Language Barriers

THWAM and I have been married for a long time and it’s been a remarkable adventure.  Has every moment of every day of the 45.5 years been pure joy?  Well no, of course not.  But we have managed to iron out a vast number of differences and so we mostly live in peace, but not entirely.

It’s communication that trips us up, for I am an over-communicator and he is a non-communicator.  Don’t worry, seeing this in print won’t startle him; he knows it’s true.  I think I should be privy to whatever he is thinking and feeling at any given moment; he thinks that his business is his business.

I assume that he is equally anxious to know whatever I am thinking and feeling at any given moment; he thinks he’s not that interested in every detail of my emotional life.  Sometimes his non-verbal approach to living leaves me feeling shut-out and disconnected in a way that both hurts my feelings and pisses me off.  Eventually there’s going to be some noise and sometimes some tears.

We’ve recently had one of those little blow-ups, but this time we actually made some progress in mutual understanding: WE TALKED ABOUT IT.  Usually THWAM retreats at the first sign of trouble, but this time he stood fast and we had an actual conversation and there were no tears and nothing scary happened.  And I got a perfect understanding of how differently we look at the same scenario.  I don’t know if the differences are ours alone or a male/female thing.

Here’s a little bit of conversation that took place during lunch out with a friend:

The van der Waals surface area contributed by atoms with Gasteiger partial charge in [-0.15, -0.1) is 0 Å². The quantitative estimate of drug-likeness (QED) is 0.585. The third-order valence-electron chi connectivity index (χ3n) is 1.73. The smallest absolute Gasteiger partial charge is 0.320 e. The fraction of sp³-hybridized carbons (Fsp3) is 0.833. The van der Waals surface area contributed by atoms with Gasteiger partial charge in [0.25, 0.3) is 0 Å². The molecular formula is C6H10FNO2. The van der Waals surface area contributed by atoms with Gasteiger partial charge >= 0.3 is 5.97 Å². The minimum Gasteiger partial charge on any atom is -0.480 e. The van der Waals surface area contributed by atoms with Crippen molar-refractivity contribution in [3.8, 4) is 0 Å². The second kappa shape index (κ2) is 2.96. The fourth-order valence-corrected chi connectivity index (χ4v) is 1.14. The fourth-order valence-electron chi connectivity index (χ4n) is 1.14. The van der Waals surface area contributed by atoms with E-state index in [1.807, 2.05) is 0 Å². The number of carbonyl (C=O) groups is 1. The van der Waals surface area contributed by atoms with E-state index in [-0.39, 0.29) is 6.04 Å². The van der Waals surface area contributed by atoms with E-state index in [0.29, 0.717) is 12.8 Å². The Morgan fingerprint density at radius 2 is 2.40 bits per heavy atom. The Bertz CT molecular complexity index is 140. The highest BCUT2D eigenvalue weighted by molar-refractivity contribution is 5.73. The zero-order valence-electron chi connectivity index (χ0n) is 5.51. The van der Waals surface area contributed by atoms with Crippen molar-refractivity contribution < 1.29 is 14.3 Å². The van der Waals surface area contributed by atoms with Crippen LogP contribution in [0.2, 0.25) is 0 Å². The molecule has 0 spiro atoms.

Me to Michelle:  I’m flying to San Francisco for four days in October.

Michelle to THWAM:  That’s great! I’ll bet you’ll miss her, won’t you, THWAM?

THWAM:  Oh no, not at all.  (waves hand dismissively)


Now here’s the thing.

I heard Michelle ask this: You’ll miss her because you love her and will miss her presence and company, right?

THWAM heard her ask this:  Can you take care of yourself when she’s not there?

Only later when we talked did he understand that I felt hurt and unvalued, and only then did I get that his answer meant that he is perfectly capable of feeding himself, doing his laundry, etc. without any help from me. ( I’m all for that!)

It’s a small example of a world of difference.  Making a marriage work is tough because it’s a slippery viscous ever-changing thing that never stays in the box you provide for very long.  Best advice to self:  hang on and watch for the joy!



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This entry was posted on Saturday, September 21st, 2013 at 5:48 pm and is filed under Things to Think About. You can follow any responses to this entry through the RSS 2.0 feed. Both comments and pings are currently closed.

One Response to “Language Barriers”

  1. Martha Bailey on September 23rd, 2013 at 1:27 pm

    My husband and I are the very same way. I over communicate and he communicates very little. He does not like to talk about feelings at all. It has been a battle for our 47 years but the tears over it have been gone for several years. I just go talk to spirit (sometimes his guide) about it and spirit usually lets me know how he really feels.